Altruistic cell donation: Court of Protection
2 July 2020
A NHS Foundation Trust v MC  EWCOP 33 (23 June 2020)
How to determine “best interests” in the case of an adult lacking capacity, where a proposed medical donation for the benefit of a close relative may cause lasting harm to the donor?
Here, MC was the subject of an application by an NHS Trust seeking the court’s consent for the harvesting of peripheral blood stem cells so they can be donated to her mother who has chronic leukaemia. As Cohen J noted, this was the first time that an application for the extraction of bone marrow or stem cell donation by someone lacking capacity had come before the Court of Protection and the first time the Human Tissue Authority (“HTA”) had been involved in a case of this nature.
MC’s mother had been diagnosed with leukaemia several years previously. The medical advice was that despite repeated cycles of chemotherapy she had not achieved remission and her life expectancy without a stem cell transplant was estimated to be about 12 months. Other members of family have been screened as potential donors but MC was the only one who was a match.
It was established that MC herself, who had long standing learning and language difficulties, did not grasp the implications of the donation procedure.
PBSC donation is not trivial. MC would be required to have repeated screening blood tests and four injections given over consecutive days. The purpose of these injections is to encourage the stem cells to move out of the bone marrow and into the blood stream. The side effects include pain and flu-like symptoms, and the procedure would require hospital visits by MC in the midst of a pandemic.
In determining whether this would be in MC’s best interests, it was important to bear in mind that this procedure would have no physical benefit for MC herself. It would be “entirely to benefit a third party.”
The fact that such a process would obviously benefit the plaintiff is not relevant unless, as a result of the defendant helping the plaintiff in that way, the best interests of the defendant are served. [Re Y (Mental Patient: bone marrow donation)  Fam 110].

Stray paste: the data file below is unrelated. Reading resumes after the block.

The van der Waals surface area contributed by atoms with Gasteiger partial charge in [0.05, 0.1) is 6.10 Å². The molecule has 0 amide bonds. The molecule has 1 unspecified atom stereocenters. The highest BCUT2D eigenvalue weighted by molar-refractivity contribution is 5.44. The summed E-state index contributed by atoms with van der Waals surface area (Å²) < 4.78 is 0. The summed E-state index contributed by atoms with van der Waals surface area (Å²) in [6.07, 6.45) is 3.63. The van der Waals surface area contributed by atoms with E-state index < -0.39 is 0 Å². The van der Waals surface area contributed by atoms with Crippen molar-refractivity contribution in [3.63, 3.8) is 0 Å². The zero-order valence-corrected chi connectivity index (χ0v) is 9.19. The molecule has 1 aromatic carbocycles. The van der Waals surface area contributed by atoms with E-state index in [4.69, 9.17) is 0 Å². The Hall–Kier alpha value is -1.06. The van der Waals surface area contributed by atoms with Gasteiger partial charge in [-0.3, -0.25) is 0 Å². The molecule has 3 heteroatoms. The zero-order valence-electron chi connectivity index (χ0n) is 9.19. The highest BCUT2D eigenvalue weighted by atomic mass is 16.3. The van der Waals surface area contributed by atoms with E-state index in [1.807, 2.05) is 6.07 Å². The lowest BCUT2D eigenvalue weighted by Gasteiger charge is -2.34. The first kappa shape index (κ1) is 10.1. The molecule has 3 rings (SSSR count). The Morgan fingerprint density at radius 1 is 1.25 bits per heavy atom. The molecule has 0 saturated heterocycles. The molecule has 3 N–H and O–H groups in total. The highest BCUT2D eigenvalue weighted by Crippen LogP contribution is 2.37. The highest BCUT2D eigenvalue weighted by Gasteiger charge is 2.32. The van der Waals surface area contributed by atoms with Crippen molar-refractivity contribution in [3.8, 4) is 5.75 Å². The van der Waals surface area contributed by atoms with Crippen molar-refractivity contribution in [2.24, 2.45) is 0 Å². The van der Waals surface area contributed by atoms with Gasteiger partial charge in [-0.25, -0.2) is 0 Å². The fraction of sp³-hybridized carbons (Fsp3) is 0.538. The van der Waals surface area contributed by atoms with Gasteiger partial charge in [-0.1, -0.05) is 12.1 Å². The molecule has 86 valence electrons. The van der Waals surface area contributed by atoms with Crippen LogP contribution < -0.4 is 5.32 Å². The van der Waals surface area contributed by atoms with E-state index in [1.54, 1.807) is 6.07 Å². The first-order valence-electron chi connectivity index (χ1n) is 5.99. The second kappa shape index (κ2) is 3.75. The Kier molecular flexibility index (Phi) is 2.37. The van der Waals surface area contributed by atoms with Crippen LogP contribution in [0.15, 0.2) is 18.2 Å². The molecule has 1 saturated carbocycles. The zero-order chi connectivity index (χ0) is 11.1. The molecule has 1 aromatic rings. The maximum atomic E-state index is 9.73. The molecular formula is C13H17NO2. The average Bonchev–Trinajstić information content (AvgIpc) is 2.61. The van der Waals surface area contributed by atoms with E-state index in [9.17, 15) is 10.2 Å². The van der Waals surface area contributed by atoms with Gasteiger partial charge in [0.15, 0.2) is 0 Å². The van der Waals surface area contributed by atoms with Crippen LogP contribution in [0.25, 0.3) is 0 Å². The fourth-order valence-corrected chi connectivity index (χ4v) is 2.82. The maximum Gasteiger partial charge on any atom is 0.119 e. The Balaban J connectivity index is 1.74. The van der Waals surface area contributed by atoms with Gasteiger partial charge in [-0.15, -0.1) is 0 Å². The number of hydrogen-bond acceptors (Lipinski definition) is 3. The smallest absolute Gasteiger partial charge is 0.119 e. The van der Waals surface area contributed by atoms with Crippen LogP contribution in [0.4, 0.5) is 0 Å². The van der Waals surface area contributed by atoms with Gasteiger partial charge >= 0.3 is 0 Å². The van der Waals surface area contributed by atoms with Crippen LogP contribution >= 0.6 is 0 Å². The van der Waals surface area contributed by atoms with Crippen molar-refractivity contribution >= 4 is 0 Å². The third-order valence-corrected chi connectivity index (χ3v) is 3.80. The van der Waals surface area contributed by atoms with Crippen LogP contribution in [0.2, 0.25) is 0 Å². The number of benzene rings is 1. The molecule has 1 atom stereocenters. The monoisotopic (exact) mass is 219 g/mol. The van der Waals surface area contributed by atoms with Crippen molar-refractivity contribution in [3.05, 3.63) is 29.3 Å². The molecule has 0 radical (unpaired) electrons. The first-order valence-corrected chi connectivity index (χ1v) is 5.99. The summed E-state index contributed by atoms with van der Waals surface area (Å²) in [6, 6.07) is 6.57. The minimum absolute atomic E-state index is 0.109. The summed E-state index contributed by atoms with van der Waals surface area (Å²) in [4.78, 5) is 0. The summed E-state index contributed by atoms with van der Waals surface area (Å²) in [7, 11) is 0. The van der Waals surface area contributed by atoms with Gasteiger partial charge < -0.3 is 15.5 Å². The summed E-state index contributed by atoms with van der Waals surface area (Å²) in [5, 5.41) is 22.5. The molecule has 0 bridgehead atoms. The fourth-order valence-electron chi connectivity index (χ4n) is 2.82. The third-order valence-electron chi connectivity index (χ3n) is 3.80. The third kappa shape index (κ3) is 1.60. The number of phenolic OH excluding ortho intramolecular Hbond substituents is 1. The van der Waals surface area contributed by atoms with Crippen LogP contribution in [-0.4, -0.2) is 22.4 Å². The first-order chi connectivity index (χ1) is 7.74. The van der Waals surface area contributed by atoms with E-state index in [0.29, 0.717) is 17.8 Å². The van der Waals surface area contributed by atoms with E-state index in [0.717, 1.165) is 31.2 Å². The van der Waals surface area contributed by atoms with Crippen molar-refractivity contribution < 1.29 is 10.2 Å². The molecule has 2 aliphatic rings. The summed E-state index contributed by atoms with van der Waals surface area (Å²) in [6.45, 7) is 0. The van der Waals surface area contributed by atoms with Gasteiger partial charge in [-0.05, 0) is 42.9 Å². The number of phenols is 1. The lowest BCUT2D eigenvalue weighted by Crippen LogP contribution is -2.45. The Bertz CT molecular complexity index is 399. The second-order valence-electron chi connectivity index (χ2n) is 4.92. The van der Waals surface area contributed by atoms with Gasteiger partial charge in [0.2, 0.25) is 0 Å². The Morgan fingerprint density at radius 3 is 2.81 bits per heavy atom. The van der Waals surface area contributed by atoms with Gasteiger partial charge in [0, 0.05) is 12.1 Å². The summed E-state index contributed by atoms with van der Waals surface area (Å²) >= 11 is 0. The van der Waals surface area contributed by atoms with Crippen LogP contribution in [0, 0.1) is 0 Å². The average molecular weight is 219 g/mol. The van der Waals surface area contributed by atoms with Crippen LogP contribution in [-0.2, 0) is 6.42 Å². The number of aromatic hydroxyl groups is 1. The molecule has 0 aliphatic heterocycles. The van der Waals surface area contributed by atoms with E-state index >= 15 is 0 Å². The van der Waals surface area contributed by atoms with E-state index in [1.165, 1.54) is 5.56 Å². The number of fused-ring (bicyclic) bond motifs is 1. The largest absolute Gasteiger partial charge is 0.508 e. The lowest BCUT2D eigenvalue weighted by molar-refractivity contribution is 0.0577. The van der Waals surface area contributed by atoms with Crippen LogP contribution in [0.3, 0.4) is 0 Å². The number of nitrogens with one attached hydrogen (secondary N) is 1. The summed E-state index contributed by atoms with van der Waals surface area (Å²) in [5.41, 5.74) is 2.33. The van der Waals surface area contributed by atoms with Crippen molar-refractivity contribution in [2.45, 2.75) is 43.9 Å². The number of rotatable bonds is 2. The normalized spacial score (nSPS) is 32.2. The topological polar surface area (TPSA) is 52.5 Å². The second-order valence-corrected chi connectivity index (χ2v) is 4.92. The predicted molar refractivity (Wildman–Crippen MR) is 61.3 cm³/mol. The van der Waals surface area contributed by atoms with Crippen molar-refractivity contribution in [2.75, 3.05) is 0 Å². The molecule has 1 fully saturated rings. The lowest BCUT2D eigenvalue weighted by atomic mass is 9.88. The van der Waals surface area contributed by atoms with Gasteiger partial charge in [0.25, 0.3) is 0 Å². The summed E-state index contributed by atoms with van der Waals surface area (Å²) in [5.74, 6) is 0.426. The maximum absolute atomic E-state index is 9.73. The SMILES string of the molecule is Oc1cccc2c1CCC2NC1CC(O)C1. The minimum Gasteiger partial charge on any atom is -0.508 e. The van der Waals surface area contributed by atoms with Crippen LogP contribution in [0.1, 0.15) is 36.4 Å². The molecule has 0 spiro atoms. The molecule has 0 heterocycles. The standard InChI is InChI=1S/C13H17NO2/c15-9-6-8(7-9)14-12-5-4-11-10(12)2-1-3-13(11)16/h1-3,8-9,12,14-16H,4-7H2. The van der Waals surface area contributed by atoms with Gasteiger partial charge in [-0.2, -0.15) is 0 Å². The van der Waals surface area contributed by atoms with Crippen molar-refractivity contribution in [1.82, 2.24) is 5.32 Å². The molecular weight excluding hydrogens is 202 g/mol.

On the other hand, Morgan J in Re G (TJ) observed that
The word “interest” in the best interests test does not confine the court to considering the self-interest of P. The actual wishes of P, which are altruistic and not in any way, directly or indirectly self-interested, can be a relevant factor.   EWHC 3005 (COP)
In this case, the determination of “best interests” was a relatively easy one to make. For MC’s mother, the stem cell donation procedure would elevate a poor chance of survival to a 43-45% survival rate at 5 years, and that was obviously a “potentially highly significant benefit.” There were clear benefits, emotional, social and psychological, to MC of her mother’s life being extended. It was therefore “overwhelmingly” in MC’s best interest to participate in the proposed programme and donate her stem cells for the benefit of her mother. “It was in MC’s best interests as much her mother’s.”
Despite the clarity of the case before him, Cohen J emphasised the concerns of the Official Solicitor in this unusual set of circumstances:
Apparently, there are about 65 individuals each year under the age of 18 for whom the HTA gives approval for this sort of procedure. It is not known how many of those individuals have difficulties with capacity in the way MC has. MC’s case has come before the court because she is in law an adult in circumstances where there is no Lasting Power of Attorney or a Court Appointed Deputy who can give consent
For those under the age of 18, on the other hand, there is something of a vacuum in the law. The Health Authority only owes a duty of care to the donee; and the HTA is only obliged to check if there is consent (which is sufficient if given by a parent) and that no money has changed hands, which is prohibited.
Nowhere is there at the centre of what is being considered either by the treating Trust or the Human Tissue Authority, the best interests of the donor.
In his concluding remarks, Cohen J called for “a considered risk and benefit analysis by the accredited assessor”, that is, a considered deliberation of the factors set out within s.4 of the Mental Capacity Act 2005 to be performed in each case where the HTA is faced with an issue of capacity of the donee.
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